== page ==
- Oops!Something went wrong.Please try again later.
- Oops!Something went wrong.Please try again later.
Lina Khan is why we can't have nice things: Yesterday, the Federal Trade Commission (FTC) sued Amazon, accusing it of suppressing competition and "illegally forcing sellers on its platform to use its logistics and delivery services in exchange for prominent placement and of punishing merchants who offer lower prices on competing sites," per Bloomberg.
"Amazon is a monopolist and it is exploiting its monopolies in ways that leave shoppers and sellers paying more for worse service," said FTC Chair Lina Khan to reporters.
The lawsuit attempts to substantiate this claim by noting that Amazon makes other sellers' products harder to find if they find their price has been undercut, so "sellers hike prices… due to fear of Amazon's penalties." (More on this by Reason's Joe Lancaster.)
"If the FTC gets its way, the result would be fewer products to choose from, higher prices, slower deliveries for consumers, and reduced options for small businesses—the opposite of what antitrust law is designed to do," said Amazon's general counsel David Zapolsky.
incredible. the biden admin has to prove "consumer harm," rather than "the concept of successful companies simply offends us," so after decades of complaints to the contrary they've decided to argue amazon charges *more* than its competitors. dangerous, unhinged ideologues. pic.twitter.com/s89xOSz02v
— Mike Solana (@micsolana) September 26, 2023
If Amazon is a clear monopoly, why such a tight market definition? Why not "online retail" or "online marketplace"?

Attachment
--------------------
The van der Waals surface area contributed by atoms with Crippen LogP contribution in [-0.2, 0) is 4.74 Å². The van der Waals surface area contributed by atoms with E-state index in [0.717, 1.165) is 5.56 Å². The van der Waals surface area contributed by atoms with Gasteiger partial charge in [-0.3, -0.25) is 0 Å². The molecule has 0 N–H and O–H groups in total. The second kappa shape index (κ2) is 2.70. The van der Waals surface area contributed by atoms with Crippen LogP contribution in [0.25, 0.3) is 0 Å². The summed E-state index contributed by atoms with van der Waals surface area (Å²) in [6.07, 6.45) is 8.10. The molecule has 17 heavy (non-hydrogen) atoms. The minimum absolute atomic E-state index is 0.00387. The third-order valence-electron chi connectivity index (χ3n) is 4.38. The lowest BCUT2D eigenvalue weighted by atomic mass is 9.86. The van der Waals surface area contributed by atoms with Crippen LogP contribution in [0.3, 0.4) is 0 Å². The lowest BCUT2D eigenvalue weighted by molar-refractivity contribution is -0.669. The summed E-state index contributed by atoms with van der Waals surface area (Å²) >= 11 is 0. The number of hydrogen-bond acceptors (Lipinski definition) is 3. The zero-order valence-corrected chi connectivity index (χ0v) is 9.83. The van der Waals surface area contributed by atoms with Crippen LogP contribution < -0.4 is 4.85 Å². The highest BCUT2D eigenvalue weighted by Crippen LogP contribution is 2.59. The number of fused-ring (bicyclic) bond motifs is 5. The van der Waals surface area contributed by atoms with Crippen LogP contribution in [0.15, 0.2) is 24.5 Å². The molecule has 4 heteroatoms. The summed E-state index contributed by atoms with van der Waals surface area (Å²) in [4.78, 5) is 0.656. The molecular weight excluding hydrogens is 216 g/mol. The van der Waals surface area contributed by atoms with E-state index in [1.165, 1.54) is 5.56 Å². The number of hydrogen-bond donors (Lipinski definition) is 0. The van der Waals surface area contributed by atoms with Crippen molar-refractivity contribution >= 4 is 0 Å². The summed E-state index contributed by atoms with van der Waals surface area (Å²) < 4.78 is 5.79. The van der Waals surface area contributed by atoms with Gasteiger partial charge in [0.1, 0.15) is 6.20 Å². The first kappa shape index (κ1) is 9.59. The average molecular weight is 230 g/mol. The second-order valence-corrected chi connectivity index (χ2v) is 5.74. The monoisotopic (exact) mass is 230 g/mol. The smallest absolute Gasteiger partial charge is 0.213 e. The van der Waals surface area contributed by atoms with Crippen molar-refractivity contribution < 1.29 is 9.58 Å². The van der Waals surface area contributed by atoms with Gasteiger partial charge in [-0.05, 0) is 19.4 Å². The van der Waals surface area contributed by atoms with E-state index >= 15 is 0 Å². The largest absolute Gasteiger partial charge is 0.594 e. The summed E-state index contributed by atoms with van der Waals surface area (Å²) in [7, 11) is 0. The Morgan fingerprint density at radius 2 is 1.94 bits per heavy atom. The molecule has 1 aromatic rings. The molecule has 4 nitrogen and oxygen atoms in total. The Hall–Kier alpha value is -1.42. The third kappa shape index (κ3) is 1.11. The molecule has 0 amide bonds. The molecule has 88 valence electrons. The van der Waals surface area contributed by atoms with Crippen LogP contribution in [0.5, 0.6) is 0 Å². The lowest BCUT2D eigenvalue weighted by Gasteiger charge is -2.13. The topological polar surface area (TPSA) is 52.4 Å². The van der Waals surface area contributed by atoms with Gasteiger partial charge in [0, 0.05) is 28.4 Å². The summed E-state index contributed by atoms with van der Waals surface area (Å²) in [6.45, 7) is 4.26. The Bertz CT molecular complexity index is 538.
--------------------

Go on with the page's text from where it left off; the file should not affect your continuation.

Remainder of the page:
Ah, right… because they compete with countless offline superstores and online and offline small stores/sellers. pic.twitter.com/5SUXtr12lM
— Patrick Hedger (@pat_hedger) September 26, 2023
Ah yes, we must put an end to the famously high prices on Amazon https://t.co/T2LuX2QLEE
— Eli Dourado (@elidourado) September 26, 2023
Check out Elizabeth Nolan Brown's excellent November 2023 cover story for more.
Fraudster-in-chief Judge Arthur Engoron ruled yesterday in a civil suit brought forth by New York's attorney general that former President Donald Trump committed fraud by overvaluing his assets and lying to banks and insurers to secure loans to build out his real estate empire.
"My Civil Rights have been violated," he wrote on Truth Social, "and some Appellate Court, whether Federal or State, must reverse this horrible, un-American decision. If they can do this to me, they can do this to YOU!"
"Under the ruling, limited liability companies that control some of Trump's key properties, such as 40 Wall Street, will be dissolved and authority over how to run them handed over to a receiver," reports the Associated Press. "Trump would lose his authority over whom to hire or fire, whom to rent office space to, and other key decisions."
Are Republicans really waging war on… poor people? Facing a possible government shutdown at midnight Saturday if they can't agree to spending bills, House Republicans are reportedly working on a proposal to "cut spending on 'discretionary' programs, a category that excludes programs such as Social Security and Medicare, by roughly 27 percent, except for the military budget and spending on veterans affairs," reports The Washington Post. Federal Pell Grants for low-income college students, Head Start programs that serve poor children and families, and affordable housing grants would all be affected by these cuts.
House Speaker Kevin McCarthy (D–Calif.) is hoping to fund the federal government for all of fiscal year 2024 with these concessions to the far-right contingent concerned about government spending running amok, but even with the roughly $150 billion in proposed cuts, the bill may still not be a winner. "House Republican officials have discussed another $60 billion in spending cuts," reports the Post, "but it is unclear if such a measure would prove sufficient to appease the remaining conservative holdouts."